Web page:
271281 Internalized homophobia, AIDS stigma, and psychological distress in Black men who have sex with men

Monday, October 29, 2012

Melissa Boone, MA , Sociomedical Sciences, Columbia University, New York, NY
Patrick A. Wilson, PhD , Mailman School of Public Health, Columbia University, New York, NY
Background: Gay men are subject to stress due to their stigmatization within the heterosexist societies in which they live. Gay men may be especially susceptible to stigma about AIDS, especially if they are themselves HIV-positive. In addition, gay men face internalized homophobia, or self-directed negative attitudes. Studies have linked internalized homophobia with psychological distress. The purpose of this study was to investigate these possible associations in a community sample of young Black gay men.

Methods: Data were collected from a sample of 227 young Black gay and bisexual men living in New York. Participants were recruited from community venues and online websites. Participants completed a survey that measured basic demographic information, internalized homophobia, stigmatized perceptions about AIDS, and psychological distress. Linear regression analysis was used to determine whether there are existing associations between psychological distress, AIDS stigma and internalized homophobia.

Results: Internalized homophobia was associated with depressive distress, anxiety, more somatization of psychological distress, and interpersonal sensitivity. AIDS-related stigma was associated with higher rates of psychological distress, but only for men who were HIV+. For HIV- men, higher levels of AIDS-related stigma were associated with lower interpersonal sensitivity symptoms.

Conclusion: Internalized homophobia and AIDS stigma in Black gay men can have a significant impact on their mental health. These factors need to be accounted for when designing interventions and programs for Black gay men. Further investigation should be conducted on strategies to mitigate the effects of internalized homophobia and AIDS stigma on mental health, particularly in young Black HIV+ men.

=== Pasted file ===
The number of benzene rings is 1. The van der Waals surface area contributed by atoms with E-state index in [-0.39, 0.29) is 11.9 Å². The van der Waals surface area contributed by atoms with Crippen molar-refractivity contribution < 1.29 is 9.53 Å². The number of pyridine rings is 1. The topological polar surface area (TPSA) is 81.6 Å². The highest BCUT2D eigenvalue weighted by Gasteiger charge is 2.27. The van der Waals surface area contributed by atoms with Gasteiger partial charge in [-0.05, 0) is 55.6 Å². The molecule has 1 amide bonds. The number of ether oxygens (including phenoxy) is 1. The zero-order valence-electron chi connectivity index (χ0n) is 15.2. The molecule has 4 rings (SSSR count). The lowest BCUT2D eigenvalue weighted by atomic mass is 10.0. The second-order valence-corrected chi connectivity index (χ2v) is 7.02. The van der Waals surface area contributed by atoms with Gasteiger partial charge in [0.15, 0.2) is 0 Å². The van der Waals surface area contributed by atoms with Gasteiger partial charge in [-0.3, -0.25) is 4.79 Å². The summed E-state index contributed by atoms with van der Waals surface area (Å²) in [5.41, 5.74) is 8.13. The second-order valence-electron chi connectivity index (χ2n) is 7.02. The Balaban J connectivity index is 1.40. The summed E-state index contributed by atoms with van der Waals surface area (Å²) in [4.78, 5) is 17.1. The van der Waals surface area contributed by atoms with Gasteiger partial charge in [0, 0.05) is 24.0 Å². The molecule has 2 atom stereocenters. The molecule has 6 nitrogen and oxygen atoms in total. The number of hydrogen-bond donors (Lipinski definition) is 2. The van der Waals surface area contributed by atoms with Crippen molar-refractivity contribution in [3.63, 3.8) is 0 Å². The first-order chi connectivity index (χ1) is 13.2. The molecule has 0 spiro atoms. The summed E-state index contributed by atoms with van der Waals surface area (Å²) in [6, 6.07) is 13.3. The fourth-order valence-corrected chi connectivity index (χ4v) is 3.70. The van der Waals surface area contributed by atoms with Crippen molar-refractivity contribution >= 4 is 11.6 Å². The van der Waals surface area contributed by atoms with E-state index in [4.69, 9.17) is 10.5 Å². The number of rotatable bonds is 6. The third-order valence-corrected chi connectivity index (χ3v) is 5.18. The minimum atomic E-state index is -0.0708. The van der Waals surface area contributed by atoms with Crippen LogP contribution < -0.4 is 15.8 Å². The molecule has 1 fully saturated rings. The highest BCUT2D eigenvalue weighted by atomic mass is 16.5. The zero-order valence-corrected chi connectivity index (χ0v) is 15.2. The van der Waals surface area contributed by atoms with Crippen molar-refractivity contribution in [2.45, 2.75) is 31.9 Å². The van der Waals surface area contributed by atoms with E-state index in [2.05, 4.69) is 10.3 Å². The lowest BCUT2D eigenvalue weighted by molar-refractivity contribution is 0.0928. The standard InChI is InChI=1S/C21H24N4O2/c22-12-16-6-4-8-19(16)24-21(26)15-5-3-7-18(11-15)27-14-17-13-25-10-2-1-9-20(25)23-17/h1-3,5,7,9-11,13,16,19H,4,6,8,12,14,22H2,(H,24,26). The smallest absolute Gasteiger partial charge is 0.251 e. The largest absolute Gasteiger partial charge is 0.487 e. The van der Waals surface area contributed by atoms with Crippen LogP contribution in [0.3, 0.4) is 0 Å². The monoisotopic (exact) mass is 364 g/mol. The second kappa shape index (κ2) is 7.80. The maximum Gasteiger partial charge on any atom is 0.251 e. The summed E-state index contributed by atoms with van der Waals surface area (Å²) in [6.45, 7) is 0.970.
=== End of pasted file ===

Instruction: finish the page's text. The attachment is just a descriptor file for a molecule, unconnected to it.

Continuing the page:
Learning Areas:
Diversity and culture
Public health or related research
Social and behavioral sciences

Learning Objectives:
1. Describe the relationship between internalized stigma and mental health among Black men who have sex with men. 2. Identify minority stress factors, such as internalized homophobia and AIDS-related stigma, that are associated with poor mental health outcomes among young Black MSM.

Presenting author's disclosure statement:

Qualified on the content I am responsible for because: I am a PhD student in the field who has done work focusing on the social and behavioral relationships between HIV and mental health for the entirety of my PhD program. My scientific interests lie in linking and developing interventions for the connection between mental health and HIV risk factors.
Any relevant financial relationships? No

I agree to comply with the American Public Health Association Conflict of Interest and Commercial Support Guidelines, and to disclose to the participants any off-label or experimental uses of a commercial product or service discussed in my presentation.